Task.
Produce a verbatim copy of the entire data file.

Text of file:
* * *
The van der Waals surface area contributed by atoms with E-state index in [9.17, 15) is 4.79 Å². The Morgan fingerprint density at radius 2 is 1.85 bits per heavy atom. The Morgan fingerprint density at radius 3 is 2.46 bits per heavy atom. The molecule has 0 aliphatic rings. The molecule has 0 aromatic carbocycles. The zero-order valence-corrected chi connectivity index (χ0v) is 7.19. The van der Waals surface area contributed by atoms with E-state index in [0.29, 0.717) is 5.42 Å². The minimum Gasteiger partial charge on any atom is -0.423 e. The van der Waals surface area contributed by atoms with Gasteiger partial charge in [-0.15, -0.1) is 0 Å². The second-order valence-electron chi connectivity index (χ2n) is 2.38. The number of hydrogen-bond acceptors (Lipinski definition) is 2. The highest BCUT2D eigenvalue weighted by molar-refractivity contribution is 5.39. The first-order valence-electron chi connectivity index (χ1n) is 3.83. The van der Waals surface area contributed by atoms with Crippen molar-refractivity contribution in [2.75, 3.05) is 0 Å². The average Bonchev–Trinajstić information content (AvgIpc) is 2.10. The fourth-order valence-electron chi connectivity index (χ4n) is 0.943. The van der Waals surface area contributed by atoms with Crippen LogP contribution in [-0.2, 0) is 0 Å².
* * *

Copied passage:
The van der Waals surface area contributed by atoms with E-state index in [9.17, 15) is 4.79 Å². The Morgan fingerprint density at radius 2 is 1.85 bits per heavy atom. The Morgan fingerprint density at radius 3 is 2.46 bits per heavy atom. The molecule has 0 aliphatic rings. The molecule has 0 aromatic carbocycles. The zero-order valence-corrected chi connectivity index (χ0v) is 7.19. The van der Waals surface area contributed by atoms with E-state index in [0.29, 0.717) is 5.42 Å². The minimum Gasteiger partial charge on any atom is -0.423 e. The van der Waals surface area contributed by atoms with Gasteiger partial charge in [-0.15, -0.1) is 0 Å². The second-order valence-electron chi connectivity index (χ2n) is 2.38. The number of hydrogen-bond acceptors (Lipinski definition) is 2. The highest BCUT2D eigenvalue weighted by molar-refractivity contribution is 5.39. The first-order valence-electron chi connectivity index (χ1n) is 3.83. The van der Waals surface area contributed by atoms with Crippen molar-refractivity contribution in [2.75, 3.05) is 0 Å². The average Bonchev–Trinajstić information content (AvgIpc) is 2.10. The fourth-order valence-electron chi connectivity index (χ4n) is 0.943. The van der Waals surface area contributed by atoms with Crippen LogP contribution in [-0.2, 0) is 0 Å².